Alison Leonard – embracing biculturalism

b. 1936
Life member 1997

This was 1960s. A trained primary school teacher had to step into early childhood education just because her children couldn’t find a place in kindergarten. She uses this opportunity to train herself as a liaison officer to tutor other mothers involved in the playcentre. 

This is the story of Alison Leonard who enjoyed early childhood teaching as much as she loved primary. Her involvement in the playcentre laid the foundation of her early childhood teaching career. Although Alison returned to primary teaching after her children went to school, she didn't turn down opportunities to work with young children. The primary teaching experience gave her a chance to teach children from diverse backgrounds including Pacific, Māori, and Pākehā which she calls as the "delightful aspect of teaching." This inspired her to setup a preschool group to support immigrant families and their children.  

In 1977, Alison joined the preschool attached to Ngā Tauwae College in Mangere as the headteacher. This was the same time when Alison got involved with the New Zealand Childcare Association (now Te Rito Maioha). "She would attend regular meetings, workshops at Auckland Branch and working part-time, tutoring during 1980-1983 as an Area Training Supervisor (ATS)."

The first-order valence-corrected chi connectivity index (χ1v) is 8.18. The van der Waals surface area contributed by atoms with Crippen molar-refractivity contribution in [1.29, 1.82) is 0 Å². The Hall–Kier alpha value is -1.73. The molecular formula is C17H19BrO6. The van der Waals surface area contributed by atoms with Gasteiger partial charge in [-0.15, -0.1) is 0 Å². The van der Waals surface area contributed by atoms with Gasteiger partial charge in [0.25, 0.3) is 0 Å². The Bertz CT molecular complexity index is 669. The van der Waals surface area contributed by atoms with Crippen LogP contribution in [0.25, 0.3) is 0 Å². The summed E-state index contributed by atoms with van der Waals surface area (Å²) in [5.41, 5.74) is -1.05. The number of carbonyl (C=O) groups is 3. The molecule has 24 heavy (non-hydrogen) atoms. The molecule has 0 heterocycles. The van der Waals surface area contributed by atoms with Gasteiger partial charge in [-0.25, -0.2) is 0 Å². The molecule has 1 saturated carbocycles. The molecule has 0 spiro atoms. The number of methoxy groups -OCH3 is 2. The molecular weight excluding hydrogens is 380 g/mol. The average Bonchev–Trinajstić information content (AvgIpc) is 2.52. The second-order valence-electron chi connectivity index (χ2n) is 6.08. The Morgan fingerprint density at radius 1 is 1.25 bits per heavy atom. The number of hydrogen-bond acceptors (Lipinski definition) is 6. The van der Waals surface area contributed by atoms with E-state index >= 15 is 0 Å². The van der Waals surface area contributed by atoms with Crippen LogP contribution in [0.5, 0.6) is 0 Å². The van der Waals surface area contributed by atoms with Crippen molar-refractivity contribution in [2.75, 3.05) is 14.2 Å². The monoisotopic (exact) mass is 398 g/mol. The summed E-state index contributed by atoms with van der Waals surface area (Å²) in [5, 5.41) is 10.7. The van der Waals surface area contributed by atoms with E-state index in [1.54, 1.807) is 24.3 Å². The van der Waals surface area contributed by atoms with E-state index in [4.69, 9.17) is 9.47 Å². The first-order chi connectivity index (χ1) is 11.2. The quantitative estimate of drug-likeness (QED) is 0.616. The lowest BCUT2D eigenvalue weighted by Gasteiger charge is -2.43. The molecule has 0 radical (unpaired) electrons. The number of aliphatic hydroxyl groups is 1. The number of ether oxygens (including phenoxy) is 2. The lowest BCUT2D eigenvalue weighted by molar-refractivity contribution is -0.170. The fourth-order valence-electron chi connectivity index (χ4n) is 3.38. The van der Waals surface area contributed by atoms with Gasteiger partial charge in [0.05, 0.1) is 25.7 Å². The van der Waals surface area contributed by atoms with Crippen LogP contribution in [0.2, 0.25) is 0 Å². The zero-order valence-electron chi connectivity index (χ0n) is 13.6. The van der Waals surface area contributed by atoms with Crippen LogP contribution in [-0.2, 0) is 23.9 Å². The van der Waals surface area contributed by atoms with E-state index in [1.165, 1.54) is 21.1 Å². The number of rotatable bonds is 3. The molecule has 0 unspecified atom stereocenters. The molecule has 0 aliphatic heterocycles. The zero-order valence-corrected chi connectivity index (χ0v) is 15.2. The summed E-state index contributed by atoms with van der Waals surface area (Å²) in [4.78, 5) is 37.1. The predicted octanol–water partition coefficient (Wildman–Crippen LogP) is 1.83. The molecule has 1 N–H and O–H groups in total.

In 1979, when the Association made the move to develop its own childcare certificate, Alison along with others chipped in to "write our own courses." Alison was a full-time Area Training Supervisor from 1983-1987. But when the Association wanted to expand training in Nelson, Alison immediately jumped in to help. From the very beginning, Alison was in full support of the bicultural name shift of the Association. In her own words,  "The philosophy was that Māori were the indigenous first people and everybody else who came were tauiwi, which changes your perspective when you understand that."

Alison feels grateful towards the strong and dedicated women of the Association who were a catalyst in her early childhood teaching journey. This includes Margaret Lamb, Helen Orr, Berys Scouse, Noreen Moorhouse, and Maureen Locke Jehly

Alison’s fond memory of working with the organisation is the 1990 conference. "This was the momentous hui where the New Zealand Childcare Association adopted its new name: Te Tari Puna Ora o Aotearoa/NZCA."  

Alison was a staff representative on the Executive from 1998-1990 and was made a life member in 1997. 

This article is an abridged version from Te Rito Maioha’s book on its life members and their work. You can read the full story of Alison and those of other ECE champions:

Life Stories on the Frontline: Growing a childcare movement in Aotearoa
Ngā kohinga kōrero a te aumangea: Kia mana te ara kōhungahunga ki Aotearoa